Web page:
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The Designer’s Guide to Blooming Your Café

March 29, 2017
Blooming Your Cafe | A Better Florist

How many times have you visited a café this week? At least once a day, maybe? After all, cafés have become essential locations for on-the-go professionals. A good coffee shop is a workplace, a meeting place, an escape from the daily grind and a quick stop for a pick-me-up. This is why, apart from quality coffee, the vibe of the place is an important concern. Café owners make sure their shops are classy without being intimidating. Lush and cosy settings can draw people in, which is why entrepreneurs incorporate fresh cut flowers into their décor for a touch of style.

Flower Power

Flowers are pretty, but also functional. Aesthetically, they add a splash of color to an otherwise drab space. In terms of ambience, flowers add warmth and create a cosy atmosphere. They bring life and brightness to a space. In fact, a study on the home ecology of flowers found several emotional benefits to having flowers in your environment. They provide an energy boost, chase the blues away and make people more compassionate.

Now you know why certain coffee shops make you feel extra perky and energised after your coffee run. As it turns out, it’s not just the caffeine.

Choosing Flowers for Your Café

The conditions of a place can contribute to the lifespan of cut flowers, such as the temperature, humidity and amount of sunlight. Upscale and restaurant-type cafés can benefit from romantic and aromatic flowers like roses, carnations, dahlias and lilies. These (usually) indoor establishments are much kinder to more delicate varieties of flowers due to the temperature and humidity. Just like us, flowers love air-conditioning too.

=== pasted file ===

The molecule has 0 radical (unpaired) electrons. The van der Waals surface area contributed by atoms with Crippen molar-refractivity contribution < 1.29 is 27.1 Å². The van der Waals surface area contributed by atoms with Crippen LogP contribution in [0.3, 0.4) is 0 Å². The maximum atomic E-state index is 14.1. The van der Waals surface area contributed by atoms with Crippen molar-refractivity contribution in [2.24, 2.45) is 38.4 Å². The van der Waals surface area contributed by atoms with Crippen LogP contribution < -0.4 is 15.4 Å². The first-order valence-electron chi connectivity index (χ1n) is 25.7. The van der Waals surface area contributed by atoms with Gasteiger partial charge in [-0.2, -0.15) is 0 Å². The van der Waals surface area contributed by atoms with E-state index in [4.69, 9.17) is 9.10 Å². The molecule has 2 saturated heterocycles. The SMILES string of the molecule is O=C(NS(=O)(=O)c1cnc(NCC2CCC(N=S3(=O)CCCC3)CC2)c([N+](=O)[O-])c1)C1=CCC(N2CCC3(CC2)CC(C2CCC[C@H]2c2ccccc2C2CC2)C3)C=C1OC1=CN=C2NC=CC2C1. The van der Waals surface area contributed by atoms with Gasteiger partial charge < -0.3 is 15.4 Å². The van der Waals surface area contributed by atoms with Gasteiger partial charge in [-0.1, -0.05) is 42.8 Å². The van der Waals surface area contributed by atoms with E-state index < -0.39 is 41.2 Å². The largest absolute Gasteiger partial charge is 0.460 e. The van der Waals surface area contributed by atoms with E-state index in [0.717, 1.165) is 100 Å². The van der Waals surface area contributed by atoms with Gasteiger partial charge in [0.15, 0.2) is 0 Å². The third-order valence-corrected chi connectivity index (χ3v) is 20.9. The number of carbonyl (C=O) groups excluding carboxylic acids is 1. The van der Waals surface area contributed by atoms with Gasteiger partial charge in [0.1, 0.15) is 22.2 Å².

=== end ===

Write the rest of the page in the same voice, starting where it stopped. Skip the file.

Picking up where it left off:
For outdoor and open space cafés, go for the hardy variety of blossoms. The heat and humidity in outdoor settings can make flowers wilt faster. Long-lasting flowers include zinnias, carnations and orchids. Wildflowers in mason jars also fit the casual and laid-back ambience of hip shops and industrial-type concept cafés.

Flowers can be an afterthought for most café owners, but details are very important. A cosy vibe and “Instagrammable” space can make your place a hit with social media-savvy customers and yes, I’m talking about those people who take photos of their food. Pretty blooms can instantly score you a free promotion.

Lengthening the Life of Cut Flowers

Sadly, if you’ve ever received a bouquet of flowers, you know just how quickly those blooms can wilt away. To see how long your roses will last, India Sturgis tested roses from various florists and found that at most you have about a week of perk and perfume from your blooms.

To help extend their life, here are a few standard tips to lengthening the life of cut flowers:

  1. Remove any dirt or rotting leaves from the stems of the flowers to avoid any bacterial growth.
  2. Place the flowers in a clean container filled with distilled water. Remember to replace the water daily.
  3. Make sure the leaves don’t touch the water in the vessel because this would promote rotting.

Usually, florists include packets of preservatives or flower food which you can mix into the water to keep your flowers hydrated and prevent the growth of bacteria. Make sure that you check the instructions on the packet for the ideal amount of water you’d need. With a plant food solution, rather than replacing the water daily, you can opt to change it when the water gets cloudy.